15. The method of claim 11 wherein one aspect of said three degrees of movement comprises rotating said frame about a third axis disposed generally perpedicularly to said first axis.

16. The method of claim 12 wherein another aspect of said three degrees of movement comprises rotating said frame about a third axis disposed generally perpedicularly to said first axis using a swivel assembly.

17. The method of claim 13 wherein another aspect of said three degrees of movement comprises rotating said frame about a third axis disposed generally perpedicularly to said first axis using a swivel assembly.

18. The method of claim 14 wherein another aspect of said three degrees of movement comprises rotating said frame about a third axis disposed generally perpedicularly to said first axis using a swivel assembly.

Description:

FIELD OF THE INVENTION

The present invention relates to pipe handling equipment generally, and in particular relates to a grapple device for tie-ins of large diameter pipes in pipelines typical in the oil & gas industry.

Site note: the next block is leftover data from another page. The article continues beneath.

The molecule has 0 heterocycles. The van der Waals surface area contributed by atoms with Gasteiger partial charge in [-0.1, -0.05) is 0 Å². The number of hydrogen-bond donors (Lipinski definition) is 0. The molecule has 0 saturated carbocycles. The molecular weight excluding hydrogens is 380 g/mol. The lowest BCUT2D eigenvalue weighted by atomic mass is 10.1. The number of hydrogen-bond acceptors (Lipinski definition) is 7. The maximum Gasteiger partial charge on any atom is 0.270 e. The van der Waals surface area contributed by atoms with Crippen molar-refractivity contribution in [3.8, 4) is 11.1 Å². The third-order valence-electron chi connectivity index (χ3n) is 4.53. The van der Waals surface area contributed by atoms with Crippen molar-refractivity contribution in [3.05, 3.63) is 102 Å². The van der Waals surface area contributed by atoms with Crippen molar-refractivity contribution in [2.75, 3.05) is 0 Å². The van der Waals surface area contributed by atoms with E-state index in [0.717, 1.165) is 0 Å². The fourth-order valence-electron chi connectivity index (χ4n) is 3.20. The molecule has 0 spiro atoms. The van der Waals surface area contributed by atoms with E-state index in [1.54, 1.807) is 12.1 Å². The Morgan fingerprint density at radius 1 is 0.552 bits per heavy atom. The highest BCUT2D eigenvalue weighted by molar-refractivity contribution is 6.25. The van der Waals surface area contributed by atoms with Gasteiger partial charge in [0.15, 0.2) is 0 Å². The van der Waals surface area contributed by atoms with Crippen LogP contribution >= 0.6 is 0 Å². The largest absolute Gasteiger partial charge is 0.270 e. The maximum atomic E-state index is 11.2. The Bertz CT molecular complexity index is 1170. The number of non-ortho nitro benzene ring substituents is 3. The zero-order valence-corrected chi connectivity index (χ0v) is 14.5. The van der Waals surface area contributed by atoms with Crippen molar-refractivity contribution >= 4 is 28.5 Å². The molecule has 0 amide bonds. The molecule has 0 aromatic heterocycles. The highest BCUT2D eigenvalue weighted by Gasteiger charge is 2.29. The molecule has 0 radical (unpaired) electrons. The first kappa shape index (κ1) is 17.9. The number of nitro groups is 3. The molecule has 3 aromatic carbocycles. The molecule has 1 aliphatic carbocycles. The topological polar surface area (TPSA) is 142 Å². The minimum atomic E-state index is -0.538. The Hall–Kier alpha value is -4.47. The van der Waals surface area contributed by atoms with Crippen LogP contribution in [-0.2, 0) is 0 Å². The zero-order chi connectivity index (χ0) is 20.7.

BACKGROUND OF THE INVENTION

In typical tie-in situations the pipe lays in the ditch with an overlap of pipe at the tie-in point. When the tie-in crew arrives they use side booms to pick up the pipe and align it so that it can be marked and cut to length. When cutting off the excess pipe, a side boom is normally placed at the center of the tie-in to hang onto the piece of pipe being cut off so that it can be removed from the trench. When the excess piece of pipe is cut off, the side boom must try and maneuver in usually very tight quarters and turn 180 degrees to place the excess pipe on the side of the work area and then reposition itself to assist on the tie-in. This causes a great deal of ground disturbance by the side boom turning and it takes extra time because a tie-in crew cannot always have all of its equipment in place until this function has been done due to the space required to turn the side boom around when carrying a piece of pipe.